Two Johannesburg universities were flooded this week by unprecedented numbers of students seeking late admission. Speculation is that this follows last week’s huge matric increase in the number of students qualifying for university entrance.
On Monday, about 45 000 students turned up at the University of Johannesburg — 30 000 at the Kingsway Campus and another 15 000 at other UJ campuses, including Soweto. Eyewitness News reported that UJ security escorted many people off the campus and the university’s management held a “crisis meeting”.
When the Mail & Guardian visited the Kingsway campus on Tuesday morning, a long queue of more than 2 000 young people snaked around the campus. At the University of the Witwatersrand, there were fewer applicants on the main campus — but this university too had far more students seeking late admission than in previous years.
Wits deputy registrar Carol Crosley told the M&G that the university had received a flurry of enquiries about late applications but had accepted only 300 of these. Wits had places for only 5 500 new first-year students so the entrance requirements were even stricter for late applicants, she said.
At the much more pressured UJ, vice-chancellor Ihron Rensburg told the M&G: “It’s a desperate situation for these applicants. At best we have 1 500 to 2 000 places available for these walk-in [that is, late] applicants. There are similar situations at TUT [Tshwane University of Technology] and at Wits.”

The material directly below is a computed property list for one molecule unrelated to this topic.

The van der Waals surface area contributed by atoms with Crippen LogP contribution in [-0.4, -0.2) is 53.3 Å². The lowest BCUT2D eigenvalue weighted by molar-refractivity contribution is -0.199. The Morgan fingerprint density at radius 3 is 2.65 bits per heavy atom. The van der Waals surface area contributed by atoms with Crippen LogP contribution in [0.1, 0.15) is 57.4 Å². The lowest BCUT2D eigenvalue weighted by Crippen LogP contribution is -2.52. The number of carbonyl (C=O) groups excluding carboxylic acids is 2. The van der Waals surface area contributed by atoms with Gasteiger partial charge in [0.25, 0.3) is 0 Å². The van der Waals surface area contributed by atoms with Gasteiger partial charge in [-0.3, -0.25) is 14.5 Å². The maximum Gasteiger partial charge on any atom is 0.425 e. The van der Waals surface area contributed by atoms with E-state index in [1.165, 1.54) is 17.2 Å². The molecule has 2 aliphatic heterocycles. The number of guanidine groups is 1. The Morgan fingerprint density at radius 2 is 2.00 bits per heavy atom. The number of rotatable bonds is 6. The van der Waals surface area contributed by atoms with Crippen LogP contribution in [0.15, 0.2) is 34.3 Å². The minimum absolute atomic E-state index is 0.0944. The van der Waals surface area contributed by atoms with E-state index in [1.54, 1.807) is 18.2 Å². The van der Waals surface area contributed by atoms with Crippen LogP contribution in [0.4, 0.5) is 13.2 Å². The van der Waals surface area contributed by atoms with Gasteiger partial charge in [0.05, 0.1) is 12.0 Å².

There had been “a flood of students trying to apply both yesterday and today and my feeling is that it is related to the improved matric results”, Rensburg said.
In last week’s results, 23.5% of matriculants achieved university-entrance passes (up from 19% in 2009) — one of the many increases the figures showed within an steep 7,2% hike in the overall pass rate (67,8% — up from 60,6% in 2009).
Some in the long queue told the M&G they had received no response from the university to their applications last year. “I applied last year and when I tried following up with the university I was told to come in and reapply as my application had been lost,” said Zain Janse van Rensburg.
“I’ve been here since six this morning so I want to get this sorted soon,” he added.
His desperation was echoed by Boitumelo Shalang, who had been camping outside the university since 5am on Tuesday. “My first application was rejected and I was told to reapply once my final matric results came through. All I can do is wait to get inside.”
Other applicants told the M&G they had been coming to the university every day without much success since they received their matric results. Said Thando Sibeko: “I decided to come here at four this morning, after getting nowhere since Friday. I applied last year but received no response so I decided to come and sort it out in person.”
But Rensburg said he had a “high degree of confidence” in UJ’s admissions system and it was “highly unlikely” that application documents would have been lost.